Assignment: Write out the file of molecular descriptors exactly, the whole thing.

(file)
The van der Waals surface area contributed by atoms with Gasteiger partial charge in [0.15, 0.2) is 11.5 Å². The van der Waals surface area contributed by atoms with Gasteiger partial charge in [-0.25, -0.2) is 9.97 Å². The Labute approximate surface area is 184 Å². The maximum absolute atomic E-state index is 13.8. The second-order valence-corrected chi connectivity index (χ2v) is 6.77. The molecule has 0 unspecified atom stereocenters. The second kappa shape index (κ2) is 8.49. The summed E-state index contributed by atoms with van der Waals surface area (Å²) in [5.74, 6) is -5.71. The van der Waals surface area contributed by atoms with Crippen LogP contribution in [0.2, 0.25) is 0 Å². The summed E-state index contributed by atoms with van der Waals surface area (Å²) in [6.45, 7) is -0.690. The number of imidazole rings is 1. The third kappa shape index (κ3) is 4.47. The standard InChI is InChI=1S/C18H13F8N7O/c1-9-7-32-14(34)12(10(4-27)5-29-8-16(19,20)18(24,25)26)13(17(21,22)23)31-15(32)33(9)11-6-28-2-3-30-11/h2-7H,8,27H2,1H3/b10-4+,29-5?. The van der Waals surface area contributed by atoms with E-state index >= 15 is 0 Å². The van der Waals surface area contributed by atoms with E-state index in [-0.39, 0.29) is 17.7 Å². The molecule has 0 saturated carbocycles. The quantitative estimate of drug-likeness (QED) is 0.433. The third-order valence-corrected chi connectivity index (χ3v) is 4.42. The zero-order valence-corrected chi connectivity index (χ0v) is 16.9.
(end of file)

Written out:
The van der Waals surface area contributed by atoms with Gasteiger partial charge in [0.15, 0.2) is 11.5 Å². The van der Waals surface area contributed by atoms with Gasteiger partial charge in [-0.25, -0.2) is 9.97 Å². The Labute approximate surface area is 184 Å². The maximum absolute atomic E-state index is 13.8. The second-order valence-corrected chi connectivity index (χ2v) is 6.77. The molecule has 0 unspecified atom stereocenters. The second kappa shape index (κ2) is 8.49. The summed E-state index contributed by atoms with van der Waals surface area (Å²) in [5.74, 6) is -5.71. The van der Waals surface area contributed by atoms with Crippen LogP contribution in [0.2, 0.25) is 0 Å². The summed E-state index contributed by atoms with van der Waals surface area (Å²) in [6.45, 7) is -0.690. The number of imidazole rings is 1. The third kappa shape index (κ3) is 4.47. The standard InChI is InChI=1S/C18H13F8N7O/c1-9-7-32-14(34)12(10(4-27)5-29-8-16(19,20)18(24,25)26)13(17(21,22)23)31-15(32)33(9)11-6-28-2-3-30-11/h2-7H,8,27H2,1H3/b10-4+,29-5?. The van der Waals surface area contributed by atoms with E-state index >= 15 is 0 Å². The van der Waals surface area contributed by atoms with E-state index in [-0.39, 0.29) is 17.7 Å². The molecule has 0 saturated carbocycles. The quantitative estimate of drug-likeness (QED) is 0.433. The third-order valence-corrected chi connectivity index (χ3v) is 4.42. The zero-order valence-corrected chi connectivity index (χ0v) is 16.9.